First Nations News & Views: Miss Navajo Nation, Pe’ Sla Update and Custer-Loving GOP Moron


Welcome to the 21st edition of First Nations News & Views. This weekly series is one element in the “Invisible Indians” project put together by Meteor Blades and me, with assistance from the Native American Netroots Group. Last week’s edition is here. In this edition you will find news about the Navajo Nation Annual Fair and crowning of Miss Navajo, an update on Pe’ Sla and Pat Rodgers’s last stand, a look at the years 1686 and 1935 in American Indian history, three news briefs and some bulleted news items. Click on any of the headlines below to take you directly to that section of News & Views or to any of our earlier editions.

Miss Navajo Nation

By navajo

The 2012 Navajo Nation Fair is coming up on September 2. The eight-day event is the largest American Indian fair in the nation and is celebrating its 66th year. Navajo Code Talker Chester Nez, who is 90, will be the grand marshal. Nez is the only living member of the original 29 U.S. Marine Corps 382nd Platoon who used the Navajo language to develop an unbreakable secret code in World War II to defeat the Japanese.

The fair will be typical in many respects. There will be a parade, rodeo, half marathon race, concerts, dancing, horticulture and an art market. But the overall flare will be uniquely Navajo. Events such as a traditional Navajo song and dance competition will feature people, including many elders, from all over the reservation dressed in their finest traditional clothing. This is in addition to a general powwow competition that is open to all tribes.

The theme the year is Appreciating Tradition. In 1999, the Branch Chiefs of the Navajo government declared that one of the fundamental principles should be the preservation of Navajo culture.


Crystalyne Gayle Curley, Miss Navajo Nation 2011-2012

~Photo Courtesy of the Office of Miss Navajo Nation

Another event based on appreciating tradition is the Miss Navajo Nation contest. While most beauty pageants have been justifiably criticized for objectifying women and focusing entirely on their appearance to the exclusion of their achievements, this pageant has NEVER had a swimsuit competition, There is an evening gown competition but the contestants are advised to select outfits that are conservative and show respect to the elders in the audience. Modesty in dress is a strong norm on the reservation. There is also a traditional Navajo clothing contest in which the women display their rich velveteen ensembles with their family heirloom silver and turquoise jewelry. Traditional Navajo moccasins and leggings are usually worn.

There is a public speaking segment to the competition where the contestants must show their fluency in both English and Navajo. There is a public interview session where questions might include “According to Navajo mythology, how are the stars created and placed?” and “How does the Navajo seal reflect the Navajo government?”

Each contestant must perform a skill and a talent in both the categories of traditional and modern. The modern category must be done in English and the traditional one in Navajo. Modern skills could include dance, acting, gymnastics. Modern talents can include singing, literary arts or musical performance. Traditional skills can be dancing, weaving, storytelling, making jewelry and grinding corn. Acceptable traditional talents include singing, musical performance or hobbies presented in an artful or musical format in Navajo.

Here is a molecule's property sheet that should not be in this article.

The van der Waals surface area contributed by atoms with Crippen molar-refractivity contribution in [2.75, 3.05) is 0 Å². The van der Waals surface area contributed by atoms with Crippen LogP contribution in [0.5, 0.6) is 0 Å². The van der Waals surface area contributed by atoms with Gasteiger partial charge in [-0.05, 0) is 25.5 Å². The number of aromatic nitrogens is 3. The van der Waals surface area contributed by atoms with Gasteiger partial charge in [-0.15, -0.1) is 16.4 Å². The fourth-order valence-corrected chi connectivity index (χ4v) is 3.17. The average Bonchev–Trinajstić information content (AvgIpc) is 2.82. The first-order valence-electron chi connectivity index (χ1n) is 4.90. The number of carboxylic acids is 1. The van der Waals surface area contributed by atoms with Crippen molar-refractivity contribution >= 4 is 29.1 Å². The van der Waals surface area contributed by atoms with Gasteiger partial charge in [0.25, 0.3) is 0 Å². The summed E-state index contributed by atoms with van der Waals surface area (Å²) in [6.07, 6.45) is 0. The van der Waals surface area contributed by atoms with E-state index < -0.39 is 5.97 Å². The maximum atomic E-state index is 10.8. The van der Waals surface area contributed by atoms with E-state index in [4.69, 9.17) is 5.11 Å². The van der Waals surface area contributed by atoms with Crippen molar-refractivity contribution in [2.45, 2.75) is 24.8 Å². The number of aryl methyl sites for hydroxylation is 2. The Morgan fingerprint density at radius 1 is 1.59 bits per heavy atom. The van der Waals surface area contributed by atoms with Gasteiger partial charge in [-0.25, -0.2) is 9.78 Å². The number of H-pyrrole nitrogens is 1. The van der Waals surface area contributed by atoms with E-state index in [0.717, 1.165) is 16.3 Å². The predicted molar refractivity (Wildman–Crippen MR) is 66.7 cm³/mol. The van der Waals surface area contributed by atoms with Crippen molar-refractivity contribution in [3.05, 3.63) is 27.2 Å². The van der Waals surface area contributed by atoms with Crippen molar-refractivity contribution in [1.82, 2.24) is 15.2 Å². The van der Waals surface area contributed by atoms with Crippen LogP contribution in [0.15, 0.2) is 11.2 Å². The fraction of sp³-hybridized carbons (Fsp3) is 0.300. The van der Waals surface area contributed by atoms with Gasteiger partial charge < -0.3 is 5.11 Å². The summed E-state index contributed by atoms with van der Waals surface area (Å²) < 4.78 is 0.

Photo Courtesy of Navajo Times – Leigh T. Jimmie

Of course there is a fry bread contest, which is probably a popular expectation of a Miss Navajo Nation contestant. But many people do not know that there is a sheep-butchering competition. This event draws the largest crowds of spectators aside from the coronation. Sheep are held in very high regard on the reservation. They sustain life. Traditional Navajo families still maintain herds of sheep, and they must butcher them themselves. I’ve watched my aunties do this many times. It’s a definitive part of our culture and one that the Miss Navajo Council thought should be one of the selection methods for the crown. Sheep butchering became required in 1995 as a competition category.

Contestants are formed into small teams. They all begin at the same time and the team furthest along in the process after one hour wins points for each of the contestants. Each team must carry a live sheep to the arena, slit its throat, drain the blood into pans, break off its hooves, sever the head, hoist the carcass to hang and finish butchering, skin the fleece, remove and save all the organs, which will be cleaned and prepared for grilling. Cheered by the crowd are hallmarks such as hoisting the sheep to a hanging position or properly removing the legs but keeping them connected by the back muscles so they can be hung to cure, an important Navajo treatment.

According to the Miss Navajo Nation Council, “the pageant winner represents womanhood and fulfills the role of “grandmother, mother, aunt and sister” to the Navajo people. As a role model, Miss Navajo must exemplify the essence and characters of First Woman, White Shell Woman and Changing Woman and to display leadership as the Goodwill Ambassador.”


The first Miss Navajo crowned was

Dr. Beulah Ream Allen in 1952